GENRE: Research in the Teaching of English

Williams, Joseph M. and Gregory G. Colomb. “The Case for Explicit Teaching: Why What You Don’t Know Won’t Help You.” PDF

In Williams and Colomb’s response to Freedman, they agree with the premise that “our decisions about what and how we teach should be informed by knowledge of how students learn, of what there is to learn, and of the effectiveness of specific techniques in specific situations, both short- and long-term. The more we know, the better we can decide what to make explicit and what not” (260). However, they believe the framing of Freedman’s two hypotheses and the research contributing to her belief that explicit teaching is (1) no necessary, (2) not possible, and (3) potentially harmful is exaggerated or not founded in current composition research.

Williams and Colomb then revise Freedman’s original two hypotheses to something they believe is more researchable and prudent:

            “When we explicitly teach specific feature [F] in situation [S], how many students [N] reap benefit [B] (learning, retention, adaptability, confidence, etc.) at what cost [C] (time, demands on students, knowledge and training required or us, etc.)?” (253).

The authors then go through each of the premises outlined by Freedman and critique their salience—they particularly take up Freedman’s privileging of tacit knowledge by countering that “teachers promote learning ‘by making explicit their tacit knowledge or by modeling their strategies for students in authentic activity ” (257). In their concluding remarks, the authors point out that Freedman’s de-emphasis on explicit teaching is appealing to those who “worry that writing across the curriculum might ultimately be a form of academic colonialism and to those who seek to insulate students from the power of teachers’ influence and agendas” (262). However, as they write, avoiding the ideological question places students at a disadvantage by ignoring a student’s ability to empower students the ways in which to “participate in the communities they encounter and to what degree they will let that participation define who and what they are” (262). In other words, not addressing ideological commitments may also be a form of oppressive pedagogy.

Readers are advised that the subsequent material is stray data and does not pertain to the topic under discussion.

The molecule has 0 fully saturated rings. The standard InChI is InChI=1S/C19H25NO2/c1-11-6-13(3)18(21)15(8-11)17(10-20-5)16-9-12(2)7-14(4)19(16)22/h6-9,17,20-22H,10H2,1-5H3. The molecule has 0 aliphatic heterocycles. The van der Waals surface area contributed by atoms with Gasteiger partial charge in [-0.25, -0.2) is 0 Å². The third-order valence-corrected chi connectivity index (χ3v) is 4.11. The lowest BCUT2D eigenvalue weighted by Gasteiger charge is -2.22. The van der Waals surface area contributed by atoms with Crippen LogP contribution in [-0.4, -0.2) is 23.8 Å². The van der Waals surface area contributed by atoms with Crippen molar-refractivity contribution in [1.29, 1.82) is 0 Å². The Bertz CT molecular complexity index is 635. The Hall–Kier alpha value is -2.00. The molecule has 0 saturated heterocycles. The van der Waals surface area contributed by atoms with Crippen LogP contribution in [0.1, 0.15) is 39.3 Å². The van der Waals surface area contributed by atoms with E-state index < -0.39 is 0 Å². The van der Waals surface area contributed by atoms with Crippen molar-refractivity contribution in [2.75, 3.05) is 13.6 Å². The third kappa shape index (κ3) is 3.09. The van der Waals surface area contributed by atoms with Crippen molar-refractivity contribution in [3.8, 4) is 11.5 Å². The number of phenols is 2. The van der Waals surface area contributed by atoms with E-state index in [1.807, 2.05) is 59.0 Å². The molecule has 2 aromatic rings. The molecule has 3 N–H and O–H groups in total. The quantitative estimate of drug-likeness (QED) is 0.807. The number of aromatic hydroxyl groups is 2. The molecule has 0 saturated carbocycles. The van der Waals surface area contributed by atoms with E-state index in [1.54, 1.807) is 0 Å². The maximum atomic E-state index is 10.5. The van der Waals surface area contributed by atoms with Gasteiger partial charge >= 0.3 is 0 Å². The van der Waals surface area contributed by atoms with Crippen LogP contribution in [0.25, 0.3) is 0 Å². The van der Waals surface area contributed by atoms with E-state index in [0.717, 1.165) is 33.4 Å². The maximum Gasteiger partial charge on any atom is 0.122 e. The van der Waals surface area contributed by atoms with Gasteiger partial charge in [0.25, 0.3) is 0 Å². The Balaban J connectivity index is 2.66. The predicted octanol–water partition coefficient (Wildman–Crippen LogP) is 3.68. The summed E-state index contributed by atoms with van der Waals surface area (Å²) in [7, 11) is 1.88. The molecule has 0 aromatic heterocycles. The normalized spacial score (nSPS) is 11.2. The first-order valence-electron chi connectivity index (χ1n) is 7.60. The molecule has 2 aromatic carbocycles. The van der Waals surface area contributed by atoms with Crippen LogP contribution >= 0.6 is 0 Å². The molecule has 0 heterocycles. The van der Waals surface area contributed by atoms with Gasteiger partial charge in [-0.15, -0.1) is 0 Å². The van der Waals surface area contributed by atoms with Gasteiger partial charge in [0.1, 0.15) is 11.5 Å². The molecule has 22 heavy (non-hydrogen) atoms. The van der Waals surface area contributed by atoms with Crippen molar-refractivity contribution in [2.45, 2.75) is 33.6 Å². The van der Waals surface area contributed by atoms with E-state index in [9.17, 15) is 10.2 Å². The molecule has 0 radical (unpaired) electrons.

Fahnestock, Jeanne. “Genre and Rhetorical Craft.”PDF

In Fahnestock’s response to Freedman, she is focused primarily on two aspects of Freedman’s piece that raises some questions that would need to be cleared. First, Fahnestock returns to Freedman’s concept of genre and likewise, what it means to explicitly teach genre and what role genre instruction has played historically. Toward this first point, she points out that while Freedman embraces Miller’s new conception of genre as typified social actions that respond to recurring situations, this is largely left behind as Freedman moves throughout their piece. Particularly, unlike Miller, Freedman eventually begins to conflate form and genre—for Miller, “Genre is distinct from form: Form is the more general term used at all levels of the hierarchy. Genre is form at one particular level that is a fusion of lwer-level forms and characteristic substance” (Miller 163; cited in Fahnestock 267).

Second, Fahnestock confronts Freedman’s craft vs. body of knowledge binary. As she notes, while learning a craft in an apprentice model does include tactile knowledge, “there is also an overwhelming body of transmitted verbal explanation and system. There is no craft or ‘art’ without an explication of its principles so that they can be applied across situations” (269). This, of course, connects to transfer research: the explication of a theory of writing better supports writing across contexts. For Fahnestock, to test the efficacy of instruction in techne and no instruction in techne, it would require “a class of wolf children” (270).

Freedman, Aviva. “Situating Genre: A Rejoinder.” PDF

Here, Freedman responds to the critiques leveled by Fahnestock and Williams & Colomb. Beginning with Fahnestock, Freedman reiterates her definition of genre, rooted in Miller(see: Miller). But Freedman also takes up Fahnestock’s critique of the teaching of techne. Specifically, Freedman makes a distinction between the explication of procedural strategies and the explications of “features or rules characterizing the crafted product” (274). As she writes, explication is always part of the learning of a craft, but is typically situated within the context of that craft; thus (and this is a frequent cadence in this rebuttal), falls under her hedged Restricted Hypotheses. Her response to Williams & Colomb can be summarized into two major themes: first, much of what Williams and Colomb describe fall into the Restricted Hypothesis—thus, they don’t really disagree on all that much—or they are either ignoring the robustness of the research she has already described or they do not provide enough robust research themselves to back up their criticism. She then invites teacher-scholars to publish what they have researched in their own practices to flesh out these disagreements.

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